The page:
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Jessica Franzén

-- licentiate thesis --

On Cluster Analysis - A Bayesian and Model-Based Approach

Cluster analysis is the automated search for homogenous and cohesive groups in a given data set. Traditional cluster analysis is based on deterministic methods which use measures between objects and objects and centroids to create well separated groups. Despite considerable research, there is little guidance how to handle practical questions such as how many clusters there are and how to handle outliers objects. A model-based approach to cluster analysis is presented. As opposed to the mechanical classification used in deterministic clustering, we regard observations as outcomes of different distributions. A finite mixture model is used, where each probability distribution corresponds to a cluster. This approach opens up for new possibilities. The model is capable to handle groups of different sizes, shapes, and directions by allowing for different distributions and parametrization among clusters. In reality, clusters do seldom appear as well separated. The method handles overlapping groups, by taking into account cluster membership probabilities in these areas. In many data sets there are objects not suitable for classification. A special approach of this thesis is to create a deviant cluster of larger variance, consisting of these outlier objects. Bayesian inference via Gibbs sampling is used to estimate distribution parameters and proportions between clusters. The method is tested on simulated and real data sets and shows promising results. Model selection by an approximation of Bayes factors is applied, with the purpose of selecting the number of clusters and to decide if a deviant group is to prefer in the model.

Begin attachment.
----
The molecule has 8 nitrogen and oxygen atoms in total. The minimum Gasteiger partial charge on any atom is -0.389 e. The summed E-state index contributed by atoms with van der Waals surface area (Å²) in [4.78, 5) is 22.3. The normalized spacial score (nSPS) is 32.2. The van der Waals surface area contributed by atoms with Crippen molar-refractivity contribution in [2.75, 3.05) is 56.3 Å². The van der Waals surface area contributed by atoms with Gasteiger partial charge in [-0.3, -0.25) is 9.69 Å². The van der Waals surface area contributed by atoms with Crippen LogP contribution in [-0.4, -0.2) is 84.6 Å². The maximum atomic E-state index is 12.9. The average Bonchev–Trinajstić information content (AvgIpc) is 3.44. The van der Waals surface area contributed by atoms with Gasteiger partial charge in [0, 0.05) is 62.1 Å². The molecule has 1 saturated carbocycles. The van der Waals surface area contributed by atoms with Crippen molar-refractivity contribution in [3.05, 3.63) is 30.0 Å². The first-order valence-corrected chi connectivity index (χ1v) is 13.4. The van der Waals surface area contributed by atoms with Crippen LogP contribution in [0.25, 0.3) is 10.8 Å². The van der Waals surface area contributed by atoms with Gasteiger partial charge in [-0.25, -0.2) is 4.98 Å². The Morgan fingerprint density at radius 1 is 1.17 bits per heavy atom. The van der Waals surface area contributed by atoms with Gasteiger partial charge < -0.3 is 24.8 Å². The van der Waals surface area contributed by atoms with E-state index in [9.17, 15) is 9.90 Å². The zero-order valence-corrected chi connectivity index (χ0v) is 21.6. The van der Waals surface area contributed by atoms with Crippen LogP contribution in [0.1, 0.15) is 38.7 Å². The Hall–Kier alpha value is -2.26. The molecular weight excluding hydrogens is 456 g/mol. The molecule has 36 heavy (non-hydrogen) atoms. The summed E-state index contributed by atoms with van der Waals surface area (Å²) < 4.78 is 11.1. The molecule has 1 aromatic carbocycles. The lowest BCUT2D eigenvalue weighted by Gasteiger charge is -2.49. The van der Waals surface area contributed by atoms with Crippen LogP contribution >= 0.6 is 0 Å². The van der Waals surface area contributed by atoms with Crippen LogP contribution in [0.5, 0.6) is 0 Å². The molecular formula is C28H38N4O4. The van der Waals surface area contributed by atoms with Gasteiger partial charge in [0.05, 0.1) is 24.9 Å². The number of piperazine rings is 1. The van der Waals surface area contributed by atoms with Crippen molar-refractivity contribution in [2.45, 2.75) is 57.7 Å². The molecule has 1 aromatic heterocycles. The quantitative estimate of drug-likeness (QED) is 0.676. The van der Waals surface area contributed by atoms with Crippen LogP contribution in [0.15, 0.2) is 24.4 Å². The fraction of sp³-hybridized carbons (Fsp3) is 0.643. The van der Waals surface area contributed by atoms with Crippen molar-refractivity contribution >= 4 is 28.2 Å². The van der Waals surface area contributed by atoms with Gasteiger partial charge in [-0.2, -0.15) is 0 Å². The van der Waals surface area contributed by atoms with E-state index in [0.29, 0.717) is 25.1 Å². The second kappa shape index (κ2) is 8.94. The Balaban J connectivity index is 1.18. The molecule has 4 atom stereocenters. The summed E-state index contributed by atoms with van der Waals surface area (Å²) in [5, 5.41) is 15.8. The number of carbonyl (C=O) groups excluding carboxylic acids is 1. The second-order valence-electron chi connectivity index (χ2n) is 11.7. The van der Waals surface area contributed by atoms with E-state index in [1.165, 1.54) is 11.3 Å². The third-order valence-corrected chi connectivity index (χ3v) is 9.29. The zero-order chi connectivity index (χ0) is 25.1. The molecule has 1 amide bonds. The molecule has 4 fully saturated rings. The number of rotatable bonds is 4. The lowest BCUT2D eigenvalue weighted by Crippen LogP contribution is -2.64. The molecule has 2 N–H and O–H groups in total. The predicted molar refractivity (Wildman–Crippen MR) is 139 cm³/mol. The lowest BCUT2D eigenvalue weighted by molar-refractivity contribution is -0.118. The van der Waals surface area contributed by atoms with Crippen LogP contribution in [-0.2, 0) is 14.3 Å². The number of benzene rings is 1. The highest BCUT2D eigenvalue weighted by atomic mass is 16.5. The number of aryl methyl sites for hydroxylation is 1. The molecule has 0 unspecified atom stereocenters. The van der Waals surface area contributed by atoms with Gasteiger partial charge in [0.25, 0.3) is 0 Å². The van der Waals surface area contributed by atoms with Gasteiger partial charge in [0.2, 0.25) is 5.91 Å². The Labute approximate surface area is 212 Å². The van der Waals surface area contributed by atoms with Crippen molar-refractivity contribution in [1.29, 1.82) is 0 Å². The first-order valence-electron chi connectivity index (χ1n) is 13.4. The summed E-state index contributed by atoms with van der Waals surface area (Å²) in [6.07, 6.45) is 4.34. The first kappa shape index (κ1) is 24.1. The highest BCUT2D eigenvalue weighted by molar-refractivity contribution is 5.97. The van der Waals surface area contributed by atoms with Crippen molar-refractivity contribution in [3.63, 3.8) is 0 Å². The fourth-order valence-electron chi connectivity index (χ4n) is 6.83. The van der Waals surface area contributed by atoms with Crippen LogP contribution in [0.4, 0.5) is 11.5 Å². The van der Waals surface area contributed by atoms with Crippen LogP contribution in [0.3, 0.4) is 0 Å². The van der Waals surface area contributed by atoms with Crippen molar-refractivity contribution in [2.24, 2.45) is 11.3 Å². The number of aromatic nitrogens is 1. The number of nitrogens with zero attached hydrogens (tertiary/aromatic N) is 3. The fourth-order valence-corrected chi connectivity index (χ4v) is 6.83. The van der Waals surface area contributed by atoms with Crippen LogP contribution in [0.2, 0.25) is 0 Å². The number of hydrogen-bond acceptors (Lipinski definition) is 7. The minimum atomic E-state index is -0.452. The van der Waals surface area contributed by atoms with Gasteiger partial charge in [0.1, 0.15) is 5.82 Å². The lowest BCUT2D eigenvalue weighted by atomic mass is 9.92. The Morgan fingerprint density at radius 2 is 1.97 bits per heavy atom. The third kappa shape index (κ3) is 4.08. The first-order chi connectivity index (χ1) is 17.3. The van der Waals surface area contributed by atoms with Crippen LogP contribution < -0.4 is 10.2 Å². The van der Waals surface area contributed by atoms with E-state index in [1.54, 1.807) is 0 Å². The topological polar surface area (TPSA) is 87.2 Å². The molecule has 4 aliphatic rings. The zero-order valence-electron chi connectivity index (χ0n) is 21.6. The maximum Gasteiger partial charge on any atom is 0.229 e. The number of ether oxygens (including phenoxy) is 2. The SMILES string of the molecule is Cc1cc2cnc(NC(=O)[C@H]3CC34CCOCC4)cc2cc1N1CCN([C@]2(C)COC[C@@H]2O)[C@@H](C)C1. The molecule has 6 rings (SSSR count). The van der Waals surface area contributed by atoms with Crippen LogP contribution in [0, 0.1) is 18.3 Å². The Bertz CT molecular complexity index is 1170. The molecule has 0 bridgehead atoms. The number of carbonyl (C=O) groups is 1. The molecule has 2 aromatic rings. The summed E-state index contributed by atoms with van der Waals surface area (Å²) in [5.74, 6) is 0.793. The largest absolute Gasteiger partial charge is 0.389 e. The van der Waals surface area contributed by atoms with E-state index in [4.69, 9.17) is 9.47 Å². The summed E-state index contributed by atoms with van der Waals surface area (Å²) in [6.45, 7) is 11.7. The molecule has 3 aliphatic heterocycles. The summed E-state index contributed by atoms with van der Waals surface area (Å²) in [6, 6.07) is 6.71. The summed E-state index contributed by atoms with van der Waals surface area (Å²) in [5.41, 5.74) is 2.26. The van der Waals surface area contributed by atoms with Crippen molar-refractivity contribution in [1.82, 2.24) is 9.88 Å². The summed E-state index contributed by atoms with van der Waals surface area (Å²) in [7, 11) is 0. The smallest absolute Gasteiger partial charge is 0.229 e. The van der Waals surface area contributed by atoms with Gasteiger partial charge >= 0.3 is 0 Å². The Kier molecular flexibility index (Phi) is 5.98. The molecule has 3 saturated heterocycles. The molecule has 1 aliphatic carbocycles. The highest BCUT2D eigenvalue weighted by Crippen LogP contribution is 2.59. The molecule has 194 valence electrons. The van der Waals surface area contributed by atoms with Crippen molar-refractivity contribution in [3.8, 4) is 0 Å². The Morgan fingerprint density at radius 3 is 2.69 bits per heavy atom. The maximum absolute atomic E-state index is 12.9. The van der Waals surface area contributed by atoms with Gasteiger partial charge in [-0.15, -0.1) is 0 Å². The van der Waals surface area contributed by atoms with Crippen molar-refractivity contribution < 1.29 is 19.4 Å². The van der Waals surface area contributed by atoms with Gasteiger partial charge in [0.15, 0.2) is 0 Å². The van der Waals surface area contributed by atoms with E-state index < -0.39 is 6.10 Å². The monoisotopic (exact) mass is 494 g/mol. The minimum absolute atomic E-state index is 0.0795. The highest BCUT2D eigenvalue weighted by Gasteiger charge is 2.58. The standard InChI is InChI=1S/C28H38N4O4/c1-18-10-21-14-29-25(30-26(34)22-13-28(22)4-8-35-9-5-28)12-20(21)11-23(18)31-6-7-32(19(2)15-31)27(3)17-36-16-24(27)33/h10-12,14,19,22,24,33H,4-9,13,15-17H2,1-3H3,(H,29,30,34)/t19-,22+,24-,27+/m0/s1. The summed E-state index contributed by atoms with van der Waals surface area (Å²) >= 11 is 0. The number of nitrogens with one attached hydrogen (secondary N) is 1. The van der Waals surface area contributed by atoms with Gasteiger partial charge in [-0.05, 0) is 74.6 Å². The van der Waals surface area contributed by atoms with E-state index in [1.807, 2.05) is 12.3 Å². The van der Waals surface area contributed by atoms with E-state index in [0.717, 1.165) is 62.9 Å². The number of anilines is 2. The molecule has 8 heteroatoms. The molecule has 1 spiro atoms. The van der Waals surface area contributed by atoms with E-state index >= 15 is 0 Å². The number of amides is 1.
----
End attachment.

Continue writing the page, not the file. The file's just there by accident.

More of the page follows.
Download Introduction and Summary of Reports -->>

Download report 1: Bayesian Inference for a Mixture Model using Gibbs Sampler -->>

Download report 2: Model-Based Cluster Analysis - Classification of Twelve Year Old Children with a Deviant Group -->>